Following the so-called ‘right to be forgotten’ ruling by Europe’s highest court back in May giving people living there the right to have information about them removed from search results if it was deemed “inadequate, irrelevant, or no longer relevant,” Google has been flooded with requests.
Although the Mountain View company has been removing links to some articles since June, the data still appears on rival search engines such as Yahoo and Microsoft’s Bing, allowing Web users easy access to all content.
However, officials at both companies told the Wall Street Journal over the weekend that they, too, have now started to officially process requests from individuals, removing links to webpages from the search engines if the request is deemed reasonable.
A Microsoft spokesperson told the WSJ that it was “still refining” the process for dealing with requests, but that it aimed to “strike a satisfactory balance between individual privacy interests and the public’s interest in free expression.”
As Bing currently powers Yahoo search, it’s not currently clear if Yahoo is able to act independently on removing results, or if it’s simply going along with Bing’s evaluation of each request.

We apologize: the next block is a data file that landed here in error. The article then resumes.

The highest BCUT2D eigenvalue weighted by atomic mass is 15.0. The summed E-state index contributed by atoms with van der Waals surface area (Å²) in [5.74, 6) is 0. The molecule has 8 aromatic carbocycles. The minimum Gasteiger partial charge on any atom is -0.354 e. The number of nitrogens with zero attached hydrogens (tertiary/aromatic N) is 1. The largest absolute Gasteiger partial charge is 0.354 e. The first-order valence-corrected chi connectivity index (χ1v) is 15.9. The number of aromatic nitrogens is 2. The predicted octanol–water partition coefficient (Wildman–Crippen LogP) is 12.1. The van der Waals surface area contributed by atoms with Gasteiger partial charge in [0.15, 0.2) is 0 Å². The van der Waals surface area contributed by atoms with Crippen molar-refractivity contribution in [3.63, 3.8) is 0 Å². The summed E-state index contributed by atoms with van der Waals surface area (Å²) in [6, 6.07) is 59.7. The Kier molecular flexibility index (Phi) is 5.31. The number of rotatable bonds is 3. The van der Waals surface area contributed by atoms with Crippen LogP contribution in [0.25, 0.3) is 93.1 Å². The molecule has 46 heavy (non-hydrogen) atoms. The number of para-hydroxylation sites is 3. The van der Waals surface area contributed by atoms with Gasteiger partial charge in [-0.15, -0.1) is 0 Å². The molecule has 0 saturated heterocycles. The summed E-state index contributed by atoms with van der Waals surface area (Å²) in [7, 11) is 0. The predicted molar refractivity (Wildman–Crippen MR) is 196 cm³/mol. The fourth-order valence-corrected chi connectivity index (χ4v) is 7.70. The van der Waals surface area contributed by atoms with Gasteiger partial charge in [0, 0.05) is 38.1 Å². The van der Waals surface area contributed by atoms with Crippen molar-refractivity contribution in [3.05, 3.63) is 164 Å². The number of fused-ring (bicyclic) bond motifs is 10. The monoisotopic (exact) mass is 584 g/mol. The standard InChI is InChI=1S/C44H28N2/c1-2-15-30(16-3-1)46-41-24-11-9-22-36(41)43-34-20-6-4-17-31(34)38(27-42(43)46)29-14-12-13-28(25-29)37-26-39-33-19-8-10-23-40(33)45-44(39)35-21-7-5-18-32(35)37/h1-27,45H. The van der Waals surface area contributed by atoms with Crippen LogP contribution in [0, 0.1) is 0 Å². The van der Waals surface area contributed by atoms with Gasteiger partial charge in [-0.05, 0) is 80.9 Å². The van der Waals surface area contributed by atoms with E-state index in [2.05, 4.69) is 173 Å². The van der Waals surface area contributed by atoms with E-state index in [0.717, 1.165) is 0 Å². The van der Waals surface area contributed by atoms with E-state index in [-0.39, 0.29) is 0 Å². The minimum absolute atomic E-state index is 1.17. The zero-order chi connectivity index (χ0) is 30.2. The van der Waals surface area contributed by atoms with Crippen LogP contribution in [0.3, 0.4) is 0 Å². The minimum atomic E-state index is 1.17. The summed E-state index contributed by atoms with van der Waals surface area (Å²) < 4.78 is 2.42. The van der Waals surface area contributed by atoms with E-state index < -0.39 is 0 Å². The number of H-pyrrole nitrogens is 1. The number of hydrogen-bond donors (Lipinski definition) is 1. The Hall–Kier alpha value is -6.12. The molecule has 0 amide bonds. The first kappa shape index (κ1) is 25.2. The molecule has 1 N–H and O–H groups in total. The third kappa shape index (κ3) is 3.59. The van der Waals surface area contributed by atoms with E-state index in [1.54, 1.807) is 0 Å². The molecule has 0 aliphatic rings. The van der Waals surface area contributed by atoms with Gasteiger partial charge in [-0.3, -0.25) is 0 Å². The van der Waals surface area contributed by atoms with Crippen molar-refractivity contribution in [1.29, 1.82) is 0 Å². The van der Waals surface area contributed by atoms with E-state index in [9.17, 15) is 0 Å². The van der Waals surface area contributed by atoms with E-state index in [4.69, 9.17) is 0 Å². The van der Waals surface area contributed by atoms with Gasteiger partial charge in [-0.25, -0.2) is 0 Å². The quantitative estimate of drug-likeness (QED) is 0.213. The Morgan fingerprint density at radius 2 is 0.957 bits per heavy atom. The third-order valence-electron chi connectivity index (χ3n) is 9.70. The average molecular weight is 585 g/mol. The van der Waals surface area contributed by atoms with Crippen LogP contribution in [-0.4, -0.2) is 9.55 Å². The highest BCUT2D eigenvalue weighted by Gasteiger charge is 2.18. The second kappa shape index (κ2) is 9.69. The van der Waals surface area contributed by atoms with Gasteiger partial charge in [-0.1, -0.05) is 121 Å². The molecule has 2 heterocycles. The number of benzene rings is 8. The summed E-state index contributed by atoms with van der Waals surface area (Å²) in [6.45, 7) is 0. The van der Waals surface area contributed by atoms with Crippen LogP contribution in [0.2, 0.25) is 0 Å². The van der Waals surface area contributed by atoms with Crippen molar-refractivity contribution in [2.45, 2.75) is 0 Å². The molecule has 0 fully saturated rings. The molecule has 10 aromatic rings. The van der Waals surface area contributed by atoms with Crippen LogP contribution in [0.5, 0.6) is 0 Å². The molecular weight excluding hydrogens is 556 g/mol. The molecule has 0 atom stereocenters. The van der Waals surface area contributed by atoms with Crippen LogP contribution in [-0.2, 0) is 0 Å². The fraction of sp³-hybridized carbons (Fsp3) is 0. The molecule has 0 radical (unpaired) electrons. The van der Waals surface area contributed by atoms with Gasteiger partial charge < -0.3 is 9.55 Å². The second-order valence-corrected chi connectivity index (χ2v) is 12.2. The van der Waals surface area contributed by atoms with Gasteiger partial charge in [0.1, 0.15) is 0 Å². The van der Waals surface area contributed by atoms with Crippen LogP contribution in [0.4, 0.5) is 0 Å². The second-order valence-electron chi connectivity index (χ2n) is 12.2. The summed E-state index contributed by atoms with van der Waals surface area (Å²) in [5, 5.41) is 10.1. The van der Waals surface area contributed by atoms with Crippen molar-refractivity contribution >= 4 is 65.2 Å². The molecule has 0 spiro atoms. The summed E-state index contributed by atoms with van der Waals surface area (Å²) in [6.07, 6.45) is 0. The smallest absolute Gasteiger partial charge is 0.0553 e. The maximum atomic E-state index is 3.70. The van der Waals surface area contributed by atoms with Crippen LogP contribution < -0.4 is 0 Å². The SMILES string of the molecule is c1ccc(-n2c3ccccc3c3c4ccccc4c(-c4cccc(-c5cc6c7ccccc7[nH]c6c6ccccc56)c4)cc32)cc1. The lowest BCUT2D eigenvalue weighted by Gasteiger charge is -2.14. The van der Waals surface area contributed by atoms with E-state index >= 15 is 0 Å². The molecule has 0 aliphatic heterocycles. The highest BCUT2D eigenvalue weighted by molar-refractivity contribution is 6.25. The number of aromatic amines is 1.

Google has recently been holding a series of public debates across Europe to help it try to find a balance between protecting people’s privacy and the public’s right to access certain information.
The U.S. company said that to date it’s removed nearly 210,000 links from search results, following just over 600,000 requests.
Google notifies publishers when it removes links to articles from its European search sites, leading some media outlets to create a special webpage offering links to the affected articles. The UK Telegraph, for example, has a page summarizing all of its articles that have been hit by the right-to-be-forgotten ruling, with links to the original story on its website. The BBC also recently revealed plans to do the same.
Of course, Europe-based Web users wishing to do a search of Google’s entire database can still have the removed links appear in their search results simply by steering clear of the European versions of its search site and hitting Google.com instead.